|Fair assessment of qualifications||conduct assessments in a way that is transparent, objective, impartial and fair, and take reasonable measures to ensure that any external assessors follow these principles ensure adequate training of all individuals who assess qualifications or make registration decisions|
|Access to records||grant applicants – upon written request - access to records related to their application, with certain legal limitations|
Yes. The fair access law provides for audits. These are independent examinations of an organization's registration procedures to verify that the procedures comply with the law. Audits do not examine accounting or financial practices.
All existing regulatory bodies were audited between December 2008 and 2010. Read existing audit reports. No audits have been done since, and none is planned for 2014.
A registration practices review is a fresh look by a regulatory body at its own laws and policies. Are its requirements for a licence really necessary and still relevant? Does the body make its decisions in an efficient and timely way? Are its fees reasonable? The OFC may require a mandatory review under the fair access law. Regulatory bodies may also undertake reviews voluntarily. Read existing entry-to-practice reviews.
The Manitoba government appointed a fairness commissioner in 2008 under its Fair Registration Practices in Regulated Professions Act.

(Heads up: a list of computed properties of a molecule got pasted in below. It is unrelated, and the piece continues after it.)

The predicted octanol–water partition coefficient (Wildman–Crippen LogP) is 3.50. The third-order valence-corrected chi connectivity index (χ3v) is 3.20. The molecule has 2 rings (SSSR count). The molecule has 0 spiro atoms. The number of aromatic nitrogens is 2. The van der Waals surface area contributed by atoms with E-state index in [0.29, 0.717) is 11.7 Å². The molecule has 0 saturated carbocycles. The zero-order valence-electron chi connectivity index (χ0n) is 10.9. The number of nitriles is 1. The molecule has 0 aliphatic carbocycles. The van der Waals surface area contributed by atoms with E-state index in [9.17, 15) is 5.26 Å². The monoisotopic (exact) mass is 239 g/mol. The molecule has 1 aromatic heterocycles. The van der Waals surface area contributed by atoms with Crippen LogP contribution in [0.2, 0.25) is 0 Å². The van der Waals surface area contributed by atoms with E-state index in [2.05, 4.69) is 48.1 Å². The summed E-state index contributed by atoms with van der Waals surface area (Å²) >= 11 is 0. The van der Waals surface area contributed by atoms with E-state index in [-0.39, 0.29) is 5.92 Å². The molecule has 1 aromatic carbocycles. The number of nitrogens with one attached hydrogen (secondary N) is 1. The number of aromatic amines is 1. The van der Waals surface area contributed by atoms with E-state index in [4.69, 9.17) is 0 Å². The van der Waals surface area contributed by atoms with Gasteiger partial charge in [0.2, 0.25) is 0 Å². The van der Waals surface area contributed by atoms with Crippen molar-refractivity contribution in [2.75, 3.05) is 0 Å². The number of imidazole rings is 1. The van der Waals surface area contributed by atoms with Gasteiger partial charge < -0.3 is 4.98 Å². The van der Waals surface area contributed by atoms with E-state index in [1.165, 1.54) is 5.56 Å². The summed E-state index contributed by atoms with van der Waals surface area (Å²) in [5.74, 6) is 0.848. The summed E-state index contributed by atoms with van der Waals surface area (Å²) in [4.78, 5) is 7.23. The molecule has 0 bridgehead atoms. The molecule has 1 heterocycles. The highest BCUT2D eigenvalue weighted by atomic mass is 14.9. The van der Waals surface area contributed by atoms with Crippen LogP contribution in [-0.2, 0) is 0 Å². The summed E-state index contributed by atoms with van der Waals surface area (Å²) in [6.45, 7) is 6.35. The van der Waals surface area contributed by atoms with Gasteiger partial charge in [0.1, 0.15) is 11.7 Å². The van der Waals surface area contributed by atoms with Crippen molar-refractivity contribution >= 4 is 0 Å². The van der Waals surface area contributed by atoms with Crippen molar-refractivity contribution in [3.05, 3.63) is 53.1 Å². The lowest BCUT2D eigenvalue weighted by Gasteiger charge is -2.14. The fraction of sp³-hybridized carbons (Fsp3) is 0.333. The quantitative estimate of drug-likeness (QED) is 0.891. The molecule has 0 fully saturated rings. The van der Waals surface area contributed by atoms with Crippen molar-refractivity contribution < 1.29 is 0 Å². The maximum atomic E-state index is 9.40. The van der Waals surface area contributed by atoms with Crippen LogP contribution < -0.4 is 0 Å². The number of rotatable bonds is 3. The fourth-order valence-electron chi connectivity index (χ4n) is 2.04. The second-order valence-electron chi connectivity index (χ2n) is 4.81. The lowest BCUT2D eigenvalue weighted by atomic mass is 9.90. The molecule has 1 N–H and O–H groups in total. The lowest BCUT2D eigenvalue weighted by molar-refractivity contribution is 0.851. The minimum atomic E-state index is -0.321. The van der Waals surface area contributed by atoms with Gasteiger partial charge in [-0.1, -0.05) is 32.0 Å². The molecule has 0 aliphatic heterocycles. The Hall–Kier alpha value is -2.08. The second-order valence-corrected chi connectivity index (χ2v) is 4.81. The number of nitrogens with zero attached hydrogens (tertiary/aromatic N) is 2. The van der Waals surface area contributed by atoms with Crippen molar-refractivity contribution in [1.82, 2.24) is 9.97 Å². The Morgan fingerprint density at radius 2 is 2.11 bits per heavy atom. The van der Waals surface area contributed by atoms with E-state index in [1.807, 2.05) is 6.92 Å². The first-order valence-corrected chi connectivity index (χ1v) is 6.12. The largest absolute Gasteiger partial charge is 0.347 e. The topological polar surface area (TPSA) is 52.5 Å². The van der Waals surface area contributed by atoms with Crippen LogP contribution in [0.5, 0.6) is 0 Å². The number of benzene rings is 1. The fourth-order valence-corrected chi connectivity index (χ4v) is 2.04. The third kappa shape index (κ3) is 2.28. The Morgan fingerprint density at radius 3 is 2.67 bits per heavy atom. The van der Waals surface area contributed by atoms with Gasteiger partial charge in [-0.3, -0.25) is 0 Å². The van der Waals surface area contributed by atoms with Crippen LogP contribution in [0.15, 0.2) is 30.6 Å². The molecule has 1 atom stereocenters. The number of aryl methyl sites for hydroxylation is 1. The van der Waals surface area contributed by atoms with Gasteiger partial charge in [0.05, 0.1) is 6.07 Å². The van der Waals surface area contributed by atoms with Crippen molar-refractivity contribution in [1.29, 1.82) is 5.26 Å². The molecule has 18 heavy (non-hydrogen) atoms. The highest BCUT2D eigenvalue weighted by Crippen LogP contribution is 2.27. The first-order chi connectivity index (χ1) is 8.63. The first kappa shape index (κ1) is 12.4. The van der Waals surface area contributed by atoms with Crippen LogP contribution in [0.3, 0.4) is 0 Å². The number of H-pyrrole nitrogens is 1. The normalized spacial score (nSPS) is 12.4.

The Nova Scotia government passed The Fair Registration Practices Act in 2008. It calls for the appointment of a review officer.
In 2009, the Quebec government set up a Commissioner for Complaints Concerning the Recognition of Professional Competence, whose role is similar.Top ›
Regulatory bodies use qualifications assessment agencies to help determine whether a person should be licensed in their professions. These agencies evaluate academic degrees, evaluate candidates' prior learning, assess competence in specific skills, and assess occupation-specific qualifications. They also run exams. They usually operate independently of regulatory bodies.
The Fairness Commissioner monitors them. The regulatory bodies must make sure that the agencies' assessments are transparent, objective, impartial and fair.
Qualifications assessment agencies are important because 27 regulatory bodies rely on them to assess the qualifications of people applying to enter the professions. The agencies directly affect who gets into the professions and who does not. For more information, read the OFC's 2009 Study of Qualifications Assessment Agencies, the first research study done about these organizations.Top ›